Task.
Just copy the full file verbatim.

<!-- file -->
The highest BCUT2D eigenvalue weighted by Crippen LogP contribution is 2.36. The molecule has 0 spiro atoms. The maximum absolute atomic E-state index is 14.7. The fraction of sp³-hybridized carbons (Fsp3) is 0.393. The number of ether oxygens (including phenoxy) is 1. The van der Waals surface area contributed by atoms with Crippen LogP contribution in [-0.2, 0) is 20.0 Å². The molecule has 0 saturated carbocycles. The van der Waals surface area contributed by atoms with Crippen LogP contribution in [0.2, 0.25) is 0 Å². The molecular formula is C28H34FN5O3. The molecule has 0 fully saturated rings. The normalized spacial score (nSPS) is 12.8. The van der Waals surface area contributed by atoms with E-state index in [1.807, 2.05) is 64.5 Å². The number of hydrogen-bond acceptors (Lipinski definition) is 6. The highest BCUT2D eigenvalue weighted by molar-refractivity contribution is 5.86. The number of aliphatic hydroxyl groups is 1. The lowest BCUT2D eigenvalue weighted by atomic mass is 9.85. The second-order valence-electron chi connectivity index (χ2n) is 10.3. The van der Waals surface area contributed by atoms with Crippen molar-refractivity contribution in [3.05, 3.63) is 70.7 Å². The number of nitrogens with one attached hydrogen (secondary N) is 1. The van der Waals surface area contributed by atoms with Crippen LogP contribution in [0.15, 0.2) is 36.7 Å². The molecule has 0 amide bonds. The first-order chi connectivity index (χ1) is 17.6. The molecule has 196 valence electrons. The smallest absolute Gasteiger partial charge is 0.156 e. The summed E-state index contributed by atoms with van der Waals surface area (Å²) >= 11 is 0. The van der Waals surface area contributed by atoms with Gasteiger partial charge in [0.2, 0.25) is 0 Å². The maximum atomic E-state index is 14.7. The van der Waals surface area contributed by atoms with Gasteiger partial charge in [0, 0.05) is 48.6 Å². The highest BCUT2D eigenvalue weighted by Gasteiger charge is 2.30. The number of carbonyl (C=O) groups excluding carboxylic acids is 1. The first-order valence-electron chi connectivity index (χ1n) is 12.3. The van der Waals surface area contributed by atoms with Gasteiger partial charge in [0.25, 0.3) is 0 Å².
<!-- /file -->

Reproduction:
The highest BCUT2D eigenvalue weighted by Crippen LogP contribution is 2.36. The molecule has 0 spiro atoms. The maximum absolute atomic E-state index is 14.7. The fraction of sp³-hybridized carbons (Fsp3) is 0.393. The number of ether oxygens (including phenoxy) is 1. The van der Waals surface area contributed by atoms with Crippen LogP contribution in [-0.2, 0) is 20.0 Å². The molecule has 0 saturated carbocycles. The van der Waals surface area contributed by atoms with Crippen LogP contribution in [0.2, 0.25) is 0 Å². The molecular formula is C28H34FN5O3. The molecule has 0 fully saturated rings. The normalized spacial score (nSPS) is 12.8. The van der Waals surface area contributed by atoms with E-state index in [1.807, 2.05) is 64.5 Å². The number of hydrogen-bond acceptors (Lipinski definition) is 6. The highest BCUT2D eigenvalue weighted by molar-refractivity contribution is 5.86. The number of aliphatic hydroxyl groups is 1. The lowest BCUT2D eigenvalue weighted by atomic mass is 9.85. The second-order valence-electron chi connectivity index (χ2n) is 10.3. The van der Waals surface area contributed by atoms with Crippen molar-refractivity contribution in [3.05, 3.63) is 70.7 Å². The number of nitrogens with one attached hydrogen (secondary N) is 1. The van der Waals surface area contributed by atoms with Crippen LogP contribution in [0.15, 0.2) is 36.7 Å². The molecule has 0 amide bonds. The first-order chi connectivity index (χ1) is 17.6. The molecule has 196 valence electrons. The smallest absolute Gasteiger partial charge is 0.156 e. The summed E-state index contributed by atoms with van der Waals surface area (Å²) >= 11 is 0. The van der Waals surface area contributed by atoms with Gasteiger partial charge in [0.2, 0.25) is 0 Å². The maximum atomic E-state index is 14.7. The van der Waals surface area contributed by atoms with Gasteiger partial charge in [0, 0.05) is 48.6 Å². The highest BCUT2D eigenvalue weighted by Gasteiger charge is 2.30. The number of carbonyl (C=O) groups excluding carboxylic acids is 1. The first-order valence-electron chi connectivity index (χ1n) is 12.3. The van der Waals surface area contributed by atoms with Gasteiger partial charge in [0.25, 0.3) is 0 Å².